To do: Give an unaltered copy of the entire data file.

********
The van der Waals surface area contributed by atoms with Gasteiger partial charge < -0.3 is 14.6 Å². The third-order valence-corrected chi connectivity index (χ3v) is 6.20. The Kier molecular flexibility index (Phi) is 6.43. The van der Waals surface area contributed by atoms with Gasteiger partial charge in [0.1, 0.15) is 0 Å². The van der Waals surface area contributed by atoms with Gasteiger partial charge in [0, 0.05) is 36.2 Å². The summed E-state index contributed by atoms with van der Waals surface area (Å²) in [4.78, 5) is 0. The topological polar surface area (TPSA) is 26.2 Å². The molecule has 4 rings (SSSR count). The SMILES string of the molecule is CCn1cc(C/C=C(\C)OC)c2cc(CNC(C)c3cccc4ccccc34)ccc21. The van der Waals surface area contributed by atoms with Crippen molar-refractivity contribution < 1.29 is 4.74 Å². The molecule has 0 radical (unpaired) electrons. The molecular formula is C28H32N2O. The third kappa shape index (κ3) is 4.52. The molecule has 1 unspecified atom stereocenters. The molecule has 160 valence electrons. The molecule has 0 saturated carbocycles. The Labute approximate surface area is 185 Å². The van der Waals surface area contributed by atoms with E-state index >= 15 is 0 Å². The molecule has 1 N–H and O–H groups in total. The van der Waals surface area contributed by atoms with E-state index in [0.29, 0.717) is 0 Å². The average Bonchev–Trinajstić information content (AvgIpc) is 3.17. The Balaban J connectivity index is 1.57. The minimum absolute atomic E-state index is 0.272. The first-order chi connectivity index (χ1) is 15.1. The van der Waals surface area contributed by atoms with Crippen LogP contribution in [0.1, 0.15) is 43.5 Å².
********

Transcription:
The van der Waals surface area contributed by atoms with Gasteiger partial charge < -0.3 is 14.6 Å². The third-order valence-corrected chi connectivity index (χ3v) is 6.20. The Kier molecular flexibility index (Phi) is 6.43. The van der Waals surface area contributed by atoms with Gasteiger partial charge in [0.1, 0.15) is 0 Å². The van der Waals surface area contributed by atoms with Gasteiger partial charge in [0, 0.05) is 36.2 Å². The summed E-state index contributed by atoms with van der Waals surface area (Å²) in [4.78, 5) is 0. The topological polar surface area (TPSA) is 26.2 Å². The molecule has 4 rings (SSSR count). The SMILES string of the molecule is CCn1cc(C/C=C(\C)OC)c2cc(CNC(C)c3cccc4ccccc34)ccc21. The van der Waals surface area contributed by atoms with Crippen molar-refractivity contribution < 1.29 is 4.74 Å². The molecule has 0 radical (unpaired) electrons. The molecular formula is C28H32N2O. The third kappa shape index (κ3) is 4.52. The molecule has 1 unspecified atom stereocenters. The molecule has 160 valence electrons. The molecule has 0 saturated carbocycles. The Labute approximate surface area is 185 Å². The van der Waals surface area contributed by atoms with E-state index >= 15 is 0 Å². The molecule has 1 N–H and O–H groups in total. The van der Waals surface area contributed by atoms with E-state index in [0.29, 0.717) is 0 Å². The average Bonchev–Trinajstić information content (AvgIpc) is 3.17. The Balaban J connectivity index is 1.57. The minimum absolute atomic E-state index is 0.272. The first-order chi connectivity index (χ1) is 15.1. The van der Waals surface area contributed by atoms with Crippen LogP contribution in [0.1, 0.15) is 43.5 Å².